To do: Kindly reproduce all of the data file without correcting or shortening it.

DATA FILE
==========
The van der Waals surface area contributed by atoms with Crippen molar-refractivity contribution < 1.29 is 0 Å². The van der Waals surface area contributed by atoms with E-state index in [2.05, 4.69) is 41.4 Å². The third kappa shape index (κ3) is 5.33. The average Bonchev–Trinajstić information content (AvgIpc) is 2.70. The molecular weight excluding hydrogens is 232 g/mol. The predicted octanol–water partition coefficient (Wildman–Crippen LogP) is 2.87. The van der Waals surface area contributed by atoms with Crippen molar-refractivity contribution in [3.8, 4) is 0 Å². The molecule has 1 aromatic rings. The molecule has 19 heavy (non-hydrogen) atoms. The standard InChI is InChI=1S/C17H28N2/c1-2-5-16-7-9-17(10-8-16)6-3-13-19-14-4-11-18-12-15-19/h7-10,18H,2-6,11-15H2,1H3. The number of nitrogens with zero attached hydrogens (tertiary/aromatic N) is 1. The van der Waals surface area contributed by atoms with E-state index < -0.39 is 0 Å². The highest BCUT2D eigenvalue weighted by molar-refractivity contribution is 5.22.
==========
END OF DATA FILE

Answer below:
The van der Waals surface area contributed by atoms with Crippen molar-refractivity contribution < 1.29 is 0 Å². The van der Waals surface area contributed by atoms with E-state index in [2.05, 4.69) is 41.4 Å². The third kappa shape index (κ3) is 5.33. The average Bonchev–Trinajstić information content (AvgIpc) is 2.70. The molecular weight excluding hydrogens is 232 g/mol. The predicted octanol–water partition coefficient (Wildman–Crippen LogP) is 2.87. The van der Waals surface area contributed by atoms with Crippen molar-refractivity contribution in [3.8, 4) is 0 Å². The molecule has 1 aromatic rings. The molecule has 19 heavy (non-hydrogen) atoms. The standard InChI is InChI=1S/C17H28N2/c1-2-5-16-7-9-17(10-8-16)6-3-13-19-14-4-11-18-12-15-19/h7-10,18H,2-6,11-15H2,1H3. The number of nitrogens with zero attached hydrogens (tertiary/aromatic N) is 1. The van der Waals surface area contributed by atoms with E-state index < -0.39 is 0 Å². The highest BCUT2D eigenvalue weighted by molar-refractivity contribution is 5.22.